First-year immatures are very uniformly coloured brown or grey-brown, including the wingtips, and are thus relatively easy to distinguish from immatures of other large gulls such as Herring Gull and California Gull, which have blackish wingtips. First-year Glaucous Gull is often parimarily brown, but the wingtips are whitish or pale brownish-white and are paler than (rather than a similar shade to) the rest of the underparts. The sharply bicolored bill (pink at the base, black at the tip) of Glaucous Gull is also a distinctive characteristic that helps distinguish it from most Glaucous-winged Gulls (although some Glaucous-winged Gulls can have a bill pattern approaching that of Glaucous Gull). First-year Thayer’s Gull is the most likely species to be confused with first-year Glaucous-winged Gull in B.C., and given the abundance of both species in coastal B.C. this is a common identification pitfall. Thayer’s Gull tends to have wingtips that are slightly darker than the rest of the upperparts (dark brown) and, when fresh (e.g., in the fall or early winter) usually shows distinctive pale crescents at the tips of the primary feathers that, due to the darker primaries, are more contrasting than in Glaucous-winged Gull. The upperwings and upperparts of Thayer’s Gull also tend to be more prominently mottled and speckled with pale whitish or buffy-white markings, and it is a slightly smaller, more slender species with relatively shorter legs, a smaller and more domed head, and a smaller and straighter bill.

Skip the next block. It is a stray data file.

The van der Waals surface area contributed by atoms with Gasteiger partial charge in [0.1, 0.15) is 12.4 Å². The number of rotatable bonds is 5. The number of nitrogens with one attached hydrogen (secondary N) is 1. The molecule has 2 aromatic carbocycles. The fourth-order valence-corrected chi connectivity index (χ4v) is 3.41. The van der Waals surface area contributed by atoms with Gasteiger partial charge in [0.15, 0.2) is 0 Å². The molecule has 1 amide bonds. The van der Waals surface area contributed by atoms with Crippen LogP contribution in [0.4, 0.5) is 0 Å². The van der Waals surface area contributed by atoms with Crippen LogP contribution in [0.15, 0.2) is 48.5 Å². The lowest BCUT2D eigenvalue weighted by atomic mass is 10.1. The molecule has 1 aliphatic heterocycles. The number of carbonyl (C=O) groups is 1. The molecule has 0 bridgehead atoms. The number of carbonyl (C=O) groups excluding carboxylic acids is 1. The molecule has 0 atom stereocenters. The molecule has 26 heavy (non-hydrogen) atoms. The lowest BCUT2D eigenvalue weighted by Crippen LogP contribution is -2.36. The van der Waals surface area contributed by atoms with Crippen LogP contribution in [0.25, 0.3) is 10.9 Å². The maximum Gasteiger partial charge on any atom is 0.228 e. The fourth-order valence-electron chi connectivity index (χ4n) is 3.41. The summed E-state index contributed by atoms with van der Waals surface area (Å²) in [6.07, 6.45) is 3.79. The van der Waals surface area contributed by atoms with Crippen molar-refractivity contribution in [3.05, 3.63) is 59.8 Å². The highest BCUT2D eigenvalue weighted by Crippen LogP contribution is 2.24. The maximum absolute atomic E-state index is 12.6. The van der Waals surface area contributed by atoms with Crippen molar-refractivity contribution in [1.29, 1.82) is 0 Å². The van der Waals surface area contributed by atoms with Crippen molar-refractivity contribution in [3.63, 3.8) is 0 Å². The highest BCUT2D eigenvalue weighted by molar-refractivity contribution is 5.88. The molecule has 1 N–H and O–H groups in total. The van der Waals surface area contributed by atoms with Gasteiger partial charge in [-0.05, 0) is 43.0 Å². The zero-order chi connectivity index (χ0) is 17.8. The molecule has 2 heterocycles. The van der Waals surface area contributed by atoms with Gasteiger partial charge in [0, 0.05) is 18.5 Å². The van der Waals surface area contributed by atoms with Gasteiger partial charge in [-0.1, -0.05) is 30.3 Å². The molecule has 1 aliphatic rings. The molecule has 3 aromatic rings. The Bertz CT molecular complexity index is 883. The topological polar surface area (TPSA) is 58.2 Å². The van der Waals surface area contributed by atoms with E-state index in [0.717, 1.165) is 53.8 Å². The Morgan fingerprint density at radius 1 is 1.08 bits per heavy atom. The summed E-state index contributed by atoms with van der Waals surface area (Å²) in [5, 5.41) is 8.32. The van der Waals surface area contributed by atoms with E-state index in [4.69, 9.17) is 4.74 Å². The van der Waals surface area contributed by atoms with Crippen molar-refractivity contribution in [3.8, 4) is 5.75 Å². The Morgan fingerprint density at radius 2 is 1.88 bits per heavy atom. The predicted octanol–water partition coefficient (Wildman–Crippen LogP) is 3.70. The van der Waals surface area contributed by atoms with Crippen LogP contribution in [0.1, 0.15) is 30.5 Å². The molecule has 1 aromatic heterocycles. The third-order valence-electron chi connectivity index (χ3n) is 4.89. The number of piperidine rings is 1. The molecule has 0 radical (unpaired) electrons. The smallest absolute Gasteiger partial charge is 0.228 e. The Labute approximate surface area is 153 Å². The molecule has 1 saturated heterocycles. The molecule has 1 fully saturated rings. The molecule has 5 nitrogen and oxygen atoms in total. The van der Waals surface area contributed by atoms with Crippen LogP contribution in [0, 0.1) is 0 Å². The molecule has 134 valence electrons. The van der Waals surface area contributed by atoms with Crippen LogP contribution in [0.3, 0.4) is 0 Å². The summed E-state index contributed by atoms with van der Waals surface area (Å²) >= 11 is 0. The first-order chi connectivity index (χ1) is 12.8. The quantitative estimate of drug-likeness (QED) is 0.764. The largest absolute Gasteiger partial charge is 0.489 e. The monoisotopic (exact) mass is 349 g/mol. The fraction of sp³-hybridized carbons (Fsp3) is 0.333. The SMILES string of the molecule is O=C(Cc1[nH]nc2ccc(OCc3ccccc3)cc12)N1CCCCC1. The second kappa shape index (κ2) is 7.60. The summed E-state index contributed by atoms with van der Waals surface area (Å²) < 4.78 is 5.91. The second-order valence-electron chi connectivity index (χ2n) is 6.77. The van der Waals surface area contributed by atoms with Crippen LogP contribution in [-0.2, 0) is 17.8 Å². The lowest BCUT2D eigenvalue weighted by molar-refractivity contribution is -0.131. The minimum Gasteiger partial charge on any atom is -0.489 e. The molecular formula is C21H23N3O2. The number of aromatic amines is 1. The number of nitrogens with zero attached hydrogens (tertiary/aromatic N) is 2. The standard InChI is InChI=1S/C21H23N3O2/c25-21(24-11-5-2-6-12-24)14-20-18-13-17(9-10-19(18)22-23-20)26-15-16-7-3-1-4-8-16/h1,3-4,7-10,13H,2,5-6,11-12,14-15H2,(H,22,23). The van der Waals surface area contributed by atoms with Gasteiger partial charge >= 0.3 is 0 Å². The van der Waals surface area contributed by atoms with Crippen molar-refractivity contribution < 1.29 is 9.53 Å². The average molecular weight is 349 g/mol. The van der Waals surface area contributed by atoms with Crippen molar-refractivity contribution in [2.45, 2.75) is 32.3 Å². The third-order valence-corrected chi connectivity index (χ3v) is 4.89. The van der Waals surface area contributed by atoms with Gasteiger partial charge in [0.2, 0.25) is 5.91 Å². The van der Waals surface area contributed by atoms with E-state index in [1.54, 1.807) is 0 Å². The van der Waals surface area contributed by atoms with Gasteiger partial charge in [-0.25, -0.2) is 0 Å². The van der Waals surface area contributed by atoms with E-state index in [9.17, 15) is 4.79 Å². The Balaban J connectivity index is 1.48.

Second-year and third-year immature Glaucous-winged Gulls remain relatively easy to differentiate from other gulls due to their grey or brown wingtips (vs. blackish or whitish) as well as the increasing amount of mid-grey (rather than dark grey or pale grey) feathers on the mantle.